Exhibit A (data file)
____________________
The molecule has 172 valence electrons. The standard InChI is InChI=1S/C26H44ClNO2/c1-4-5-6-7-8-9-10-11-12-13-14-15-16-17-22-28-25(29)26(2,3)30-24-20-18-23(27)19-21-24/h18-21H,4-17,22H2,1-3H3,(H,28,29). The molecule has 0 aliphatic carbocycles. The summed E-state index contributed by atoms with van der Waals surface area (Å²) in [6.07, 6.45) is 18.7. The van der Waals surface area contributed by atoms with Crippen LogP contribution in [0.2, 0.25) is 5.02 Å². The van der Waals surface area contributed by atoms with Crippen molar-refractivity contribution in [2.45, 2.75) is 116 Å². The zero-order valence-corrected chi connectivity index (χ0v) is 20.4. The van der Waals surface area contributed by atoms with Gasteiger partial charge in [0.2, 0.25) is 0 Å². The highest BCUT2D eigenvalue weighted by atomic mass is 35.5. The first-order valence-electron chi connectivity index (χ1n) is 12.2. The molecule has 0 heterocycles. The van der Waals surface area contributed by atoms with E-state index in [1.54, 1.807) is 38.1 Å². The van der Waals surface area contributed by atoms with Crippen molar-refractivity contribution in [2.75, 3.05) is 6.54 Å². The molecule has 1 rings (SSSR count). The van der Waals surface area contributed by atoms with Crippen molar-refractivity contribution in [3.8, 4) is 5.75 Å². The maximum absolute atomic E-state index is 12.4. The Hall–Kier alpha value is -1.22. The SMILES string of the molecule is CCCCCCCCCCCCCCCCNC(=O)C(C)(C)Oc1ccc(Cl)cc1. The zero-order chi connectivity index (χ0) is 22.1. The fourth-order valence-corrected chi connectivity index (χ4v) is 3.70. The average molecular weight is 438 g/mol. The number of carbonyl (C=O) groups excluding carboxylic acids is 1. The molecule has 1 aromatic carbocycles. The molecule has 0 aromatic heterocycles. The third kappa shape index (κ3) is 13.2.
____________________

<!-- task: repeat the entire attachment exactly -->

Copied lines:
The molecule has 172 valence electrons. The standard InChI is InChI=1S/C26H44ClNO2/c1-4-5-6-7-8-9-10-11-12-13-14-15-16-17-22-28-25(29)26(2,3)30-24-20-18-23(27)19-21-24/h18-21H,4-17,22H2,1-3H3,(H,28,29). The molecule has 0 aliphatic carbocycles. The summed E-state index contributed by atoms with van der Waals surface area (Å²) in [6.07, 6.45) is 18.7. The van der Waals surface area contributed by atoms with Crippen LogP contribution in [0.2, 0.25) is 5.02 Å². The van der Waals surface area contributed by atoms with Crippen molar-refractivity contribution in [2.45, 2.75) is 116 Å². The zero-order valence-corrected chi connectivity index (χ0v) is 20.4. The van der Waals surface area contributed by atoms with Gasteiger partial charge in [0.2, 0.25) is 0 Å². The highest BCUT2D eigenvalue weighted by atomic mass is 35.5. The first-order valence-electron chi connectivity index (χ1n) is 12.2. The molecule has 0 heterocycles. The van der Waals surface area contributed by atoms with E-state index in [1.54, 1.807) is 38.1 Å². The van der Waals surface area contributed by atoms with Crippen molar-refractivity contribution in [2.75, 3.05) is 6.54 Å². The molecule has 1 rings (SSSR count). The van der Waals surface area contributed by atoms with Crippen molar-refractivity contribution in [3.8, 4) is 5.75 Å². The maximum absolute atomic E-state index is 12.4. The Hall–Kier alpha value is -1.22. The SMILES string of the molecule is CCCCCCCCCCCCCCCCNC(=O)C(C)(C)Oc1ccc(Cl)cc1. The zero-order chi connectivity index (χ0) is 22.1. The fourth-order valence-corrected chi connectivity index (χ4v) is 3.70. The average molecular weight is 438 g/mol. The number of carbonyl (C=O) groups excluding carboxylic acids is 1. The molecule has 1 aromatic carbocycles. The molecule has 0 aromatic heterocycles. The third kappa shape index (κ3) is 13.2.